The signal of NASA's Voyager 1 spacecraft -- the most distant human-made object -- has been spotted from Earth by the National Radio Astronomy Observatory's 5,000-mile-wide (8,000-kilometer-wide) Very Long Baseline Array (VLBA), which links radio telescopes from Hawaii to St. Croix.
These radio telescopes cannot see Voyager 1 in visible light, but rather "see" the spacecraft signal in radio light. Antennas make up a radio telescope like mirrors and pixels make up an optical one. The telescopes made a special attempt to look for Voyager 1's signal to test their sensitivity.
Voyager 1's main transmitter radiates around 22 watts, which is comparable to a typical ham radio or a refrigerator light bulb. Though incredibly weak by the standards of modern wireless communications, Voyager 1's signal is bright when compared to most natural objects studied by radio telescopes.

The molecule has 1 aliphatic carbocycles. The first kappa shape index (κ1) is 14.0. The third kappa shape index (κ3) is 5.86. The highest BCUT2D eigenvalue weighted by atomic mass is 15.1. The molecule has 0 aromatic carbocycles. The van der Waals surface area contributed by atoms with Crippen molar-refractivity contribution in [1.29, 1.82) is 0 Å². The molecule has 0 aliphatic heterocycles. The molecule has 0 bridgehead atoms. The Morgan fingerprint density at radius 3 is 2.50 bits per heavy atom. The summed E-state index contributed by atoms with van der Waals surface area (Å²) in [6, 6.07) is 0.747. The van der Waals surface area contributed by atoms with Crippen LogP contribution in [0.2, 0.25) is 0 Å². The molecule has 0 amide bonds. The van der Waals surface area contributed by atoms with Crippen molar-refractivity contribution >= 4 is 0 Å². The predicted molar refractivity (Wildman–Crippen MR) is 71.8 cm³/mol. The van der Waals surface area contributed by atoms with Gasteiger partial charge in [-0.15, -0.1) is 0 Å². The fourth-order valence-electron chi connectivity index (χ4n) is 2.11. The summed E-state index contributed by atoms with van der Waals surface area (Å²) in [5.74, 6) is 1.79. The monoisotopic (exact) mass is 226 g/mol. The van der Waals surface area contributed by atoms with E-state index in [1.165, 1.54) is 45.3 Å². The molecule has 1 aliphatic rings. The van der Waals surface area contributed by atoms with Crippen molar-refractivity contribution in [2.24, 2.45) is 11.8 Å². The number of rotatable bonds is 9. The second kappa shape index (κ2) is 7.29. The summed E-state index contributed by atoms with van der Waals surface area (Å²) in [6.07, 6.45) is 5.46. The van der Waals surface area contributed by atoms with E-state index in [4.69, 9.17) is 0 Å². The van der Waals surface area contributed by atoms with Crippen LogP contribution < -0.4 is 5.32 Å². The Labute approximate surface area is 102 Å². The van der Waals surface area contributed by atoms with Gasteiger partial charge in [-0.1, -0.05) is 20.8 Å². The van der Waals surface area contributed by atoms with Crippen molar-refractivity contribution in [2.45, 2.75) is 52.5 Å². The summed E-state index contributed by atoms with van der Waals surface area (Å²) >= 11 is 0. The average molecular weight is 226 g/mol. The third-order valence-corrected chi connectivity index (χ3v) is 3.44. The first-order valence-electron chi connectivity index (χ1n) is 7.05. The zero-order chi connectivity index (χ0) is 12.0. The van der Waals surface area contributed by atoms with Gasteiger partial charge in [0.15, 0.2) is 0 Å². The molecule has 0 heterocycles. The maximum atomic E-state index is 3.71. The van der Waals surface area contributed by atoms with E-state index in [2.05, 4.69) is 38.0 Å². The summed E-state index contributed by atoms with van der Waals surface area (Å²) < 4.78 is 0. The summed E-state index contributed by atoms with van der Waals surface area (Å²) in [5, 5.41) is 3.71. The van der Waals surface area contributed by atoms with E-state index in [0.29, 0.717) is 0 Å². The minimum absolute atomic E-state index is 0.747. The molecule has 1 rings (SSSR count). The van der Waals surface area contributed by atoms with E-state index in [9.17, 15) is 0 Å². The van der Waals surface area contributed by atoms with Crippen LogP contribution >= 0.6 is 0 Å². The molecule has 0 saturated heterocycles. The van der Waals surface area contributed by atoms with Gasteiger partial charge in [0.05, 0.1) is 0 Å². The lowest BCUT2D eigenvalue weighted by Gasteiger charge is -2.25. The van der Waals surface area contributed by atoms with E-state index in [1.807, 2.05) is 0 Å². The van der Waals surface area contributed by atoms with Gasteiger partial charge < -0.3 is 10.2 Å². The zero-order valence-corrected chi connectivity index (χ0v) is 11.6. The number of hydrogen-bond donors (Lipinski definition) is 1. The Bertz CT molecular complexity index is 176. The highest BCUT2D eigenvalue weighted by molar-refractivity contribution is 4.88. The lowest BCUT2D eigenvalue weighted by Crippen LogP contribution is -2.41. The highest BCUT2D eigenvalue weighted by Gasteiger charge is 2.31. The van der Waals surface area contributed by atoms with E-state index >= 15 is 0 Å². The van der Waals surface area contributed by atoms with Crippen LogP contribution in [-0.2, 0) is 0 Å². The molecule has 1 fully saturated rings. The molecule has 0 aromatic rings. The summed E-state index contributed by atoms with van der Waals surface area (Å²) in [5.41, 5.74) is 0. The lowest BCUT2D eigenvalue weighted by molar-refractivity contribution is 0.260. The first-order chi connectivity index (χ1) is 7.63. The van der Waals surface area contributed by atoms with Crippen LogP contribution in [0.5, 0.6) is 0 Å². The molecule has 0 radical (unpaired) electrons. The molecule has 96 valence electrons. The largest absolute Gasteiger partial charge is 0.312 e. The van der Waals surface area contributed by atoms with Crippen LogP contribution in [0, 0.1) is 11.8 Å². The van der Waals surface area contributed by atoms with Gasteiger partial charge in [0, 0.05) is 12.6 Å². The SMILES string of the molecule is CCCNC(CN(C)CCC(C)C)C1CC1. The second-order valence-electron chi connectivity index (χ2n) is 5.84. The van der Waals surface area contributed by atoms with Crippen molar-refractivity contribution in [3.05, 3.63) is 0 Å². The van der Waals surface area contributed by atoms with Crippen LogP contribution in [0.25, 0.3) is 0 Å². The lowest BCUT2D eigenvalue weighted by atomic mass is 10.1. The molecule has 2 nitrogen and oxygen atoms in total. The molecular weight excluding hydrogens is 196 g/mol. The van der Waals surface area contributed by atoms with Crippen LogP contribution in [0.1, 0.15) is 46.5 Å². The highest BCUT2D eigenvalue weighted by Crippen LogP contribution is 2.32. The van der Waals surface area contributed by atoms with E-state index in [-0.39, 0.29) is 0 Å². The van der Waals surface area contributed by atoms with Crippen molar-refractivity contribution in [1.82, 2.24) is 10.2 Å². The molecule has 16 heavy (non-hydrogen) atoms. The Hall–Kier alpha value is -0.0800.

The VLBA made this image of Voyager 1's signal on Feb. 21, 2013. At the time, Voyager 1 was 11.5 billion miles (18.5 billion kilometers) away.
The image is about 0.5 arcseconds on a side. An arcsecond is the apparent size of a penny as seen from 2.5 miles (4 kilometers) away. The slightly oblong shape of the image is a result of the array's configuration.
NASA's Jet Propulsion Laboratory, Pasadena, Calif., communicates with Voyager 1 practically every day via NASA's Deep Space Network. The spacecraft, launched in 1977, is currently nearly 12 billion miles (19 billion kilometers) away from the sun.
The Voyager spacecraft were built and continue to be operated by NASA's Jet Propulsion Laboratory, in Pasadena, Calif. Caltech manages JPL for NASA. The Voyager missions are a part of NASA's Heliophysics System Observatory, sponsored by the Heliophysics Division of the Science Mission Directorate at NASA Headquarters in Washington.
For more information about Voyager, visit: http://www.nasa.gov/voyager and http://voyager.jpl.nasa.gov .
For more on the National Radio Astronomy Observatory's finding, visit: http://www.nrao.edu .
Image credit: NRAO/AUI/NSF.